In "Vivant", on France 2, Yann Arthus-Bertrand puts people back at the heart of biodiversity

Biodiversity has never been more at risk

In "Vivant", on France 2, Yann Arthus-Bertrand puts people back at the heart of biodiversity

Biodiversity has never been more at risk. A study published on Monday, May 15 – to cite only the most recent – ​​affirms that in forty years Europe has lost 800 million birds. Faced with this reality, alerting, threatening, accusing does not seem to be enough. Also the photographer Yann Arthus-Bertrand, also president of the GoodPlanet Foundation, tries a complementary approach with his documentary Vivant.

Starting from the observation that, gradually, humans have become disconnected from the "living", the director chooses to show the fauna and flora that surround them and makes a double bet: in the face of so much beauty, humor and poetry , human beings – us – will want to protect them, before resuming their place at the heart of biodiversity, even if it means making some effort.

Born during confinement, this project required close proximity. He also called on 200 amateur or professional videographers – some are to be discovered in Reconnecting with the Living, broadcast in the second part of the evening, and all appear in the credits.

Image density

At 77, the author of The Earth seen from the sky (1999) has, moreover, refocused on metropolitan France, which, by chance, is the European country which is home to the most biodiversity, with 150 species of mammals. . To account for this richness, Vivant follows a division by natural environments: coast, ponds, meadows, bocage, city, rivers, wetlands, forest and mountain.

A hermit crab moves, a scallop looks at the camera with its many eyes, hermelles continue to build reefs visible from space... We will learn, in the second documentary, that these are images of Léa Collober, a young woman happy to film the foreshore in Vendée.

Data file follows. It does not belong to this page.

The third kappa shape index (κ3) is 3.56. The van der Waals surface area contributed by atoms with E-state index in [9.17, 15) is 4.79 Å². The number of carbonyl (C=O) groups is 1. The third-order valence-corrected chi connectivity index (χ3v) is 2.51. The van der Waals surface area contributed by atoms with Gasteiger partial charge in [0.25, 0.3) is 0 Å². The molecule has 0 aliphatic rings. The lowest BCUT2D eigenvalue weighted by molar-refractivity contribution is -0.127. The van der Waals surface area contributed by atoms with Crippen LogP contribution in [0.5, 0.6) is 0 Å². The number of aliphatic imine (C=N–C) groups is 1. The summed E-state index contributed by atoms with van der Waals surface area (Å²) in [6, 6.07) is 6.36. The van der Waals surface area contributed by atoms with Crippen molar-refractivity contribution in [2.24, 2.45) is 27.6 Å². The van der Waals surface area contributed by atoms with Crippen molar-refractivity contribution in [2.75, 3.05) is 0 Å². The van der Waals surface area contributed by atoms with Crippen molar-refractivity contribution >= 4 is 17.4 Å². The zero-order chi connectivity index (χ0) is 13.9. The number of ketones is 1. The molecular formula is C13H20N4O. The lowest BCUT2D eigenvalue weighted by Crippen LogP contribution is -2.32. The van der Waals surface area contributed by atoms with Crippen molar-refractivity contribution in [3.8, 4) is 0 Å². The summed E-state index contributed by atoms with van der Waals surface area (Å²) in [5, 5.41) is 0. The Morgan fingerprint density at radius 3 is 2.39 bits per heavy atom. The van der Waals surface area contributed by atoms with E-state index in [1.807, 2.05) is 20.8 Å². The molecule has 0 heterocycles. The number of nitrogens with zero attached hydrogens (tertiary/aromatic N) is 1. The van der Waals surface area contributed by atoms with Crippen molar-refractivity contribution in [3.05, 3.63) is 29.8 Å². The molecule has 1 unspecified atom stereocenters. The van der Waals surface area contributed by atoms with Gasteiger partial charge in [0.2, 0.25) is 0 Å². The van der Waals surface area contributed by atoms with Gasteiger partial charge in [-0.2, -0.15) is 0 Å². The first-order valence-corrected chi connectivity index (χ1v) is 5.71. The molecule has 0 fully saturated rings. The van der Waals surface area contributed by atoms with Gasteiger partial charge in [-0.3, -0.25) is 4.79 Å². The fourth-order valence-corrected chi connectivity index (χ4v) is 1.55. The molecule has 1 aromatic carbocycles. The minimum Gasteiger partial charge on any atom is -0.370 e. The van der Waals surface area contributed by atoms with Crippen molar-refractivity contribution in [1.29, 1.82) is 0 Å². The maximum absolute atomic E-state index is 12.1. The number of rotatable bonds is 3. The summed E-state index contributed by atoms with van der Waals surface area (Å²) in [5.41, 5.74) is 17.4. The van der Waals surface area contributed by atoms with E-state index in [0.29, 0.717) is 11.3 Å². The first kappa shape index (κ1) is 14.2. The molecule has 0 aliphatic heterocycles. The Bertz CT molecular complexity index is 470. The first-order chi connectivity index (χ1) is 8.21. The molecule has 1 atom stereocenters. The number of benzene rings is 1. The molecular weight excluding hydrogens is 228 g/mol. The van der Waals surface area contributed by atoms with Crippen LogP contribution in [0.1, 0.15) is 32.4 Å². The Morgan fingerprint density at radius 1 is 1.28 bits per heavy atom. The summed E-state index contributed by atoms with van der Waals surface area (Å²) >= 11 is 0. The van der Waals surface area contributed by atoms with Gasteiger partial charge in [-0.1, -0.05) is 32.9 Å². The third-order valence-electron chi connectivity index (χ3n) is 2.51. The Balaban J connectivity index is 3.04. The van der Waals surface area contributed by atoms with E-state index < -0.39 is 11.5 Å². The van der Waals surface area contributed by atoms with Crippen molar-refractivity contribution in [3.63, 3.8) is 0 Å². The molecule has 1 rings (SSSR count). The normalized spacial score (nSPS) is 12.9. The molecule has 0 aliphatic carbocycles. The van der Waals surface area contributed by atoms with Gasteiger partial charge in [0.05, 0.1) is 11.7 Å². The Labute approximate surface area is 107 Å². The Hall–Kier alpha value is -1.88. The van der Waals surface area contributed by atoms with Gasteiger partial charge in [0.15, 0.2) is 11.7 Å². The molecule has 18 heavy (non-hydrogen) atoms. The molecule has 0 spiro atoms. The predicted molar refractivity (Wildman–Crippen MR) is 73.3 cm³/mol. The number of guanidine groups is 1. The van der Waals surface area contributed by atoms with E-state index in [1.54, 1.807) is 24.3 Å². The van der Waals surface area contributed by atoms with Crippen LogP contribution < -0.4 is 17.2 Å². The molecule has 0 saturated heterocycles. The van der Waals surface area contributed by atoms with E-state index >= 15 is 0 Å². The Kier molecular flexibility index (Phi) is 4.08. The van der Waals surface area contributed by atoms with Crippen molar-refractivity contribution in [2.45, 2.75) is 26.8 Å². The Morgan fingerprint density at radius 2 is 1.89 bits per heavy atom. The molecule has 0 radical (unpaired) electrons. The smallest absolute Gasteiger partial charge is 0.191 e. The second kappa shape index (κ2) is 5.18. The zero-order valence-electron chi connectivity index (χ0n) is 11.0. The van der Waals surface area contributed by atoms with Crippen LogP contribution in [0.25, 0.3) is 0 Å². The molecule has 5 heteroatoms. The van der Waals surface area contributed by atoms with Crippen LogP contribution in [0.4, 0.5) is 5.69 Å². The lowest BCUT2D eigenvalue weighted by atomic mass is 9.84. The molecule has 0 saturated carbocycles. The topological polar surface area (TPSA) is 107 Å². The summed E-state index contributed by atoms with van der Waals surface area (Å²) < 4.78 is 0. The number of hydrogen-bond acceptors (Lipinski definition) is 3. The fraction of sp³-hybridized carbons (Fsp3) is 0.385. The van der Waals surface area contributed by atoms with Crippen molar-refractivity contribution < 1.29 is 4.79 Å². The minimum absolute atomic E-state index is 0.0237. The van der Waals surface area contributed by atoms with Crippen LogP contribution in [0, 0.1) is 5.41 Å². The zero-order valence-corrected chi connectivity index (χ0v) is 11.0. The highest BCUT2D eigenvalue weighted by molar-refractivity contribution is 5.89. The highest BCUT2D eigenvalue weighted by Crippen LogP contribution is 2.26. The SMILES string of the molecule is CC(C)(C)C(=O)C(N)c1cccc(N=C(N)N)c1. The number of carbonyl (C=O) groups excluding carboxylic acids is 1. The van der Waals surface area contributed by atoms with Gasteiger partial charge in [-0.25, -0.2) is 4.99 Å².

On the screen, the sandpipers hopping on one leg to "preserve their energy" give way to the seals which "bananent" in the Bay of Somme. The music, first zen then classical and varied, compensates for the density of the images. Among the most spectacular, the tuna leaping in the Mediterranean and those of a family of lynx, taken in complete privacy by Laurent Geslin.

Curiosities and scientific data

In the commentary, Yann Arthus-Bertrand positive, alternating curiosities and scientific data: "A worker bee can visit 200 flowers per hour"; "With nine brains, the octopus has as many neurons as a dog"; in the mountains, global warming has unexpected consequences on mountain hares, which "find themselves white in a setting that is no longer white and become more identifiable".

Sometimes the voice-over is silent, giving way to the sound of the great sperm whale, twice as powerful as that of a plane taking off, or to observe the extremely rare genet, a small carnivore that can be mistaken for a cat.

But how do you make bats love you? Remembering that one can consume 3,000 mosquitoes per night. Wolves, bears? “They bother us,” admits Yann Arthus-Bertrand. However, if we want to regain our place in the living community, we must relearn how to coexist with the 4% of wild animals - not enslaved to humans - that remain.

A badger yawns, indifferent. Later, Yann Arthus-Bertrand, animal videographer Vincent Munier and his father, Michel, chorus: "It's such a chance to give meaning to your life. »